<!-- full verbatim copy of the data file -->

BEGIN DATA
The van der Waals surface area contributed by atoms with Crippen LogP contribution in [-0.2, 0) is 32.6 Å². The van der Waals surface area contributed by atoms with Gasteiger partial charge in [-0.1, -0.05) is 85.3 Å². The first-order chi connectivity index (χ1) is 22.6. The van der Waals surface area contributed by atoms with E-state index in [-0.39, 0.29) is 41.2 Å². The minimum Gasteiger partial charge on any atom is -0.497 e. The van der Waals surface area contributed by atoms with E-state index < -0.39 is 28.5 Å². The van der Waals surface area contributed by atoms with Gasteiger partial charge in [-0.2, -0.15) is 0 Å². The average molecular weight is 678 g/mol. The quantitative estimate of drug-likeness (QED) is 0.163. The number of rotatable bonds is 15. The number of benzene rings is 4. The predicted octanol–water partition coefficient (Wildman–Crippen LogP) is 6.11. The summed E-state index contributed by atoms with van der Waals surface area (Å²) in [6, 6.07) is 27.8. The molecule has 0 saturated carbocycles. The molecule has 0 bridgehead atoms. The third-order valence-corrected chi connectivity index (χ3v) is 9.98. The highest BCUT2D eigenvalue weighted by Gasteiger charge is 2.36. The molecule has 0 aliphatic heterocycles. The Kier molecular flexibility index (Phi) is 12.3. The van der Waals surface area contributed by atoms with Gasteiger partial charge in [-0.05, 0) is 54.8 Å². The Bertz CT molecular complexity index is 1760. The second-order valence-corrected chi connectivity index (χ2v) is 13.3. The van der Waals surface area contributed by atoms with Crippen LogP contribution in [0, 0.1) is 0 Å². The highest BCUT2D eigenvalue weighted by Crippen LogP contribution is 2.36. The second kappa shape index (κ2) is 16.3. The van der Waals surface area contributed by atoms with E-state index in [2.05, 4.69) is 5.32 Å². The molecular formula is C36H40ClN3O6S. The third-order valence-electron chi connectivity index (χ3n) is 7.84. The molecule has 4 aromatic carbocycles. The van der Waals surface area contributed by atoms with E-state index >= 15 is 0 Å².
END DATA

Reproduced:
The van der Waals surface area contributed by atoms with Crippen LogP contribution in [-0.2, 0) is 32.6 Å². The van der Waals surface area contributed by atoms with Gasteiger partial charge in [-0.1, -0.05) is 85.3 Å². The first-order chi connectivity index (χ1) is 22.6. The van der Waals surface area contributed by atoms with E-state index in [-0.39, 0.29) is 41.2 Å². The minimum Gasteiger partial charge on any atom is -0.497 e. The van der Waals surface area contributed by atoms with E-state index < -0.39 is 28.5 Å². The van der Waals surface area contributed by atoms with Gasteiger partial charge in [-0.2, -0.15) is 0 Å². The average molecular weight is 678 g/mol. The quantitative estimate of drug-likeness (QED) is 0.163. The number of rotatable bonds is 15. The number of benzene rings is 4. The predicted octanol–water partition coefficient (Wildman–Crippen LogP) is 6.11. The summed E-state index contributed by atoms with van der Waals surface area (Å²) in [6, 6.07) is 27.8. The molecule has 0 saturated carbocycles. The molecule has 0 bridgehead atoms. The third-order valence-corrected chi connectivity index (χ3v) is 9.98. The highest BCUT2D eigenvalue weighted by Gasteiger charge is 2.36. The molecule has 0 aliphatic heterocycles. The Kier molecular flexibility index (Phi) is 12.3. The van der Waals surface area contributed by atoms with Gasteiger partial charge in [-0.05, 0) is 54.8 Å². The Bertz CT molecular complexity index is 1760. The second-order valence-corrected chi connectivity index (χ2v) is 13.3. The van der Waals surface area contributed by atoms with Crippen LogP contribution in [0, 0.1) is 0 Å². The highest BCUT2D eigenvalue weighted by Crippen LogP contribution is 2.36. The second kappa shape index (κ2) is 16.3. The van der Waals surface area contributed by atoms with E-state index in [2.05, 4.69) is 5.32 Å². The molecular formula is C36H40ClN3O6S. The third-order valence-electron chi connectivity index (χ3n) is 7.84. The molecule has 4 aromatic carbocycles. The van der Waals surface area contributed by atoms with E-state index >= 15 is 0 Å².